Q & A No. 7, How long will this take?
Hello again. Answer time! So another question I’ve heard from far more people than I thought possible is the question of how long the training process is going to be. And while I can understand why people ask this, I have to take a minute to think about how I should answer this in each situation.
Much like education in school, college, and all of those CE credit programs, dog training is process with a lot of factors. Everyone learns differently. Yes, most people and most dogs learn similar things in a similar way. But that’s just the basics. That’s just the “standard learning template” as I call it. Some of us aren’t very good at memorizing our multiplication tables or focusing on a single subject for long periods. Some dogs need a reason for coming back when called or a reward that isn’t that boring biscuit they had yesterday.
Really, there’s no definite answer to how long the training is going to take you and your dog. This will depend on your dog’s age, intelligence, problem solving, memory, motivation, and sensitivities. But it will also depend on your own problem solving, memory, motivation, and sensitivities, as well as your willingness to commit and your strength in resisting that adorable little look your dog is giving you.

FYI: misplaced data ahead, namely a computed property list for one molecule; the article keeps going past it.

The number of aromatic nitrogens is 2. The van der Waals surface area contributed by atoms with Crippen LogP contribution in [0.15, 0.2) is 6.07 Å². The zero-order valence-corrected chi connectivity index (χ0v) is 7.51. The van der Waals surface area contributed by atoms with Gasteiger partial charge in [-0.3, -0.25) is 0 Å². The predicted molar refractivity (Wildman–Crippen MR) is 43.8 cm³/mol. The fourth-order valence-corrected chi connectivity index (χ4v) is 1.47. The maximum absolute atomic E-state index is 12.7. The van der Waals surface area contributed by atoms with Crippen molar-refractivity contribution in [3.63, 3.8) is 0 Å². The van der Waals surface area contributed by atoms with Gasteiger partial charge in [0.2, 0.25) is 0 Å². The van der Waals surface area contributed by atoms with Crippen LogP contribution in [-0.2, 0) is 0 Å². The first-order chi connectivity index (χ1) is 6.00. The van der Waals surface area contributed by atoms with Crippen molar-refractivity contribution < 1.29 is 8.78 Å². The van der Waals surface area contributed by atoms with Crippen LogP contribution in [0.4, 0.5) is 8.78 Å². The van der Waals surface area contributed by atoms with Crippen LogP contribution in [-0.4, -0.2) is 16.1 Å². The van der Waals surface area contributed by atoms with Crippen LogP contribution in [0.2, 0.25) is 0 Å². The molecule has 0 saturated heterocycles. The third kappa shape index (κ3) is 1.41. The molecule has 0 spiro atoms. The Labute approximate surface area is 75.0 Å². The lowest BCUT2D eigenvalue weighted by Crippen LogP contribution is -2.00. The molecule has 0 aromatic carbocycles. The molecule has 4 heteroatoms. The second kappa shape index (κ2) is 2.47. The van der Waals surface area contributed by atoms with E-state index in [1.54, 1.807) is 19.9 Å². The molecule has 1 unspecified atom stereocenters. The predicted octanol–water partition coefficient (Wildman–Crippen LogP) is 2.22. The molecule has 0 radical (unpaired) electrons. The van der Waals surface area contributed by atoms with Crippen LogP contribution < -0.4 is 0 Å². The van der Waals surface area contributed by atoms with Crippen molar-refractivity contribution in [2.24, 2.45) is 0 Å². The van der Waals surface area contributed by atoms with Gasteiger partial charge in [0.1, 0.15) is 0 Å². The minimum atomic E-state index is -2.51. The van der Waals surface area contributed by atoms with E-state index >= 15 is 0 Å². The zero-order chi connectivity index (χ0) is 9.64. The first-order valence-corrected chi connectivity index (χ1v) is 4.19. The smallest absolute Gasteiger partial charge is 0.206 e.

If no progress at all is made after giving it your all for several weeks, something is going to have to change in the process. Or maybe your dog is a slow learner. There are basic standards. A service dog generally trains for up to two years. But even there there’s factors that can change the training process. And no, the training doesn’t just finish and they’re done. Dogs need CE credits too.
To give you a basic idea, Billie and I trained for around 18 months (a year and a half) before she really became a service dog. But we’re still reminding her that she’s not allowed to stick her head into the treat bag while I’m not looking and she does have to come all the way back when I call her to me. I also have a neighbor who’s pet dog learned the basics in less than a year while he was growing up and growing into his huge feet. Basically, give it a few months before you give up and trade in the dog for stuffed animal. And hey, give me call and I’ll help you out wherever I can.